When the Star in the Sky is Gone…

Rev. Jeremy Smith

The week between Christmas and New Years is filled with so many questions.

  • Do I take down the Christmas decorations or leave them up?
  • When will my neighbors begin to judge me for leaving them up too long?
  • When will the tree become a fire hazard?
  • When will the lines to return gifts be shorter?

But then I start doing my post-Christmas reading, and such questions seem so trivial.

And I place my blame this year squarely on Howard Thurman.

Howard Thurman was a 20th century prophet, pastor, and writer. He served as Dean of the Chapel at both Boston University (my alma mater) and Harvard as well. He wrote 20+ books and countless sermons.

In his book The Mood of Christmas, Thurman writes the following haunting remarks on post-Christmas concerns of a Christian:

When the song of the angels is stilled,
When the star in the sky is gone,
When the kings and princes are home,
When the shepherds are back with their flock,
The work of Christmas begins:
– To find the lost,
– To heal the broken,
– To feed the hungry,
– To release the prisoner,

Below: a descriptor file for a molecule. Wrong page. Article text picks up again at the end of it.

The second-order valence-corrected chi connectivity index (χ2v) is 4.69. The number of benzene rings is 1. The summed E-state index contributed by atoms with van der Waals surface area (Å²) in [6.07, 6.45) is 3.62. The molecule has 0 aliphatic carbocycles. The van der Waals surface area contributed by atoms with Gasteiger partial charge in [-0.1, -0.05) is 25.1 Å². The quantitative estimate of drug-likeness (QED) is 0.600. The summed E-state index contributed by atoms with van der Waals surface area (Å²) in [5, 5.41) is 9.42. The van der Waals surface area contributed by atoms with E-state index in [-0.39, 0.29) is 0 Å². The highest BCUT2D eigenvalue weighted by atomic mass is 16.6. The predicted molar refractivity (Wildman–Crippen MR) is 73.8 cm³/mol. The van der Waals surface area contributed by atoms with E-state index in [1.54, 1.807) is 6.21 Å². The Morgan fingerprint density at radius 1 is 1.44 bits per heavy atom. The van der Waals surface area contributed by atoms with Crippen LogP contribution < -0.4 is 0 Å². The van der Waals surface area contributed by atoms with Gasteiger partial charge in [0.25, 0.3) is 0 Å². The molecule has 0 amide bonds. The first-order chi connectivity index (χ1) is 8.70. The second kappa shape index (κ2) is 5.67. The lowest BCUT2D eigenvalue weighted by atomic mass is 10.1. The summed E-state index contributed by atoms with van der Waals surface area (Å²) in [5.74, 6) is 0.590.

– To rebuild the nations,
– To bring peace among people,
– To make music in the heart.

Howard Thurman

Advent was a time to celebrate the Christ Child being born and a new source of life on our planet. Christmas is 12 days that give us time to really celebrate and re-evaluate our lives. But after Christmas, after this coming Sunday the Epiphany (January 6th), we return to the hard work of finding the lost, healing the broken, feeding and sheltering the homeless.

But thankfully, we get to do it together, reinvigorated, cleansed from the holiday hustle and bustle, and ready to face the challenge once again and make Christmas be not the one time a year when we serve others, but the time when we remember why we do the serving the other 11 months of the year.

I hope to see you this Sunday for worship as we celebrate the end of the Christmas season and the renewing of our own vows to serve the least and the lost among us.

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